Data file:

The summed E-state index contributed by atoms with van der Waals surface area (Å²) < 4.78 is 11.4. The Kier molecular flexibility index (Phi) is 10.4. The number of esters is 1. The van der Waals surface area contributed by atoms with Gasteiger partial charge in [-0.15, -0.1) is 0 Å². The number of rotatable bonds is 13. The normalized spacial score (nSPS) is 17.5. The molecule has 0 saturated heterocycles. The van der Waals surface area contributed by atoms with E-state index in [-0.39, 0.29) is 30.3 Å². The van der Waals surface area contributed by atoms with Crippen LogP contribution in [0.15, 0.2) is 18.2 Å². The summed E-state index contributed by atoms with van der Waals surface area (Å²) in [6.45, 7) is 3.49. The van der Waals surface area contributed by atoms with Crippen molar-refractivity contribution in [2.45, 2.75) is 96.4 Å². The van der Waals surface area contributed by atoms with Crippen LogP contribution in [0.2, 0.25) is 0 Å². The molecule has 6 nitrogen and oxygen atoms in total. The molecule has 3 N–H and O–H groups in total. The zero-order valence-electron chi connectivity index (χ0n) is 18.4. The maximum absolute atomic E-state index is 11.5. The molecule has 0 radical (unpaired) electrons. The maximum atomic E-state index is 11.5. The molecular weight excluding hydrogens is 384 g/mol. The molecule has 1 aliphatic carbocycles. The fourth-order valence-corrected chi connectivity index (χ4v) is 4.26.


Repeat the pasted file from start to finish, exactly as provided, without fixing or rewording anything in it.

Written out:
The summed E-state index contributed by atoms with van der Waals surface area (Å²) < 4.78 is 11.4. The Kier molecular flexibility index (Phi) is 10.4. The number of esters is 1. The van der Waals surface area contributed by atoms with Gasteiger partial charge in [-0.15, -0.1) is 0 Å². The number of rotatable bonds is 13. The normalized spacial score (nSPS) is 17.5. The molecule has 0 saturated heterocycles. The van der Waals surface area contributed by atoms with E-state index in [-0.39, 0.29) is 30.3 Å². The van der Waals surface area contributed by atoms with Crippen LogP contribution in [0.15, 0.2) is 18.2 Å². The summed E-state index contributed by atoms with van der Waals surface area (Å²) in [6.45, 7) is 3.49. The van der Waals surface area contributed by atoms with Crippen molar-refractivity contribution in [2.45, 2.75) is 96.4 Å². The van der Waals surface area contributed by atoms with Crippen LogP contribution in [0.2, 0.25) is 0 Å². The molecule has 6 nitrogen and oxygen atoms in total. The molecule has 3 N–H and O–H groups in total. The zero-order valence-electron chi connectivity index (χ0n) is 18.4. The maximum absolute atomic E-state index is 11.5. The molecule has 0 radical (unpaired) electrons. The maximum atomic E-state index is 11.5. The molecular weight excluding hydrogens is 384 g/mol. The molecule has 1 aliphatic carbocycles. The fourth-order valence-corrected chi connectivity index (χ4v) is 4.26.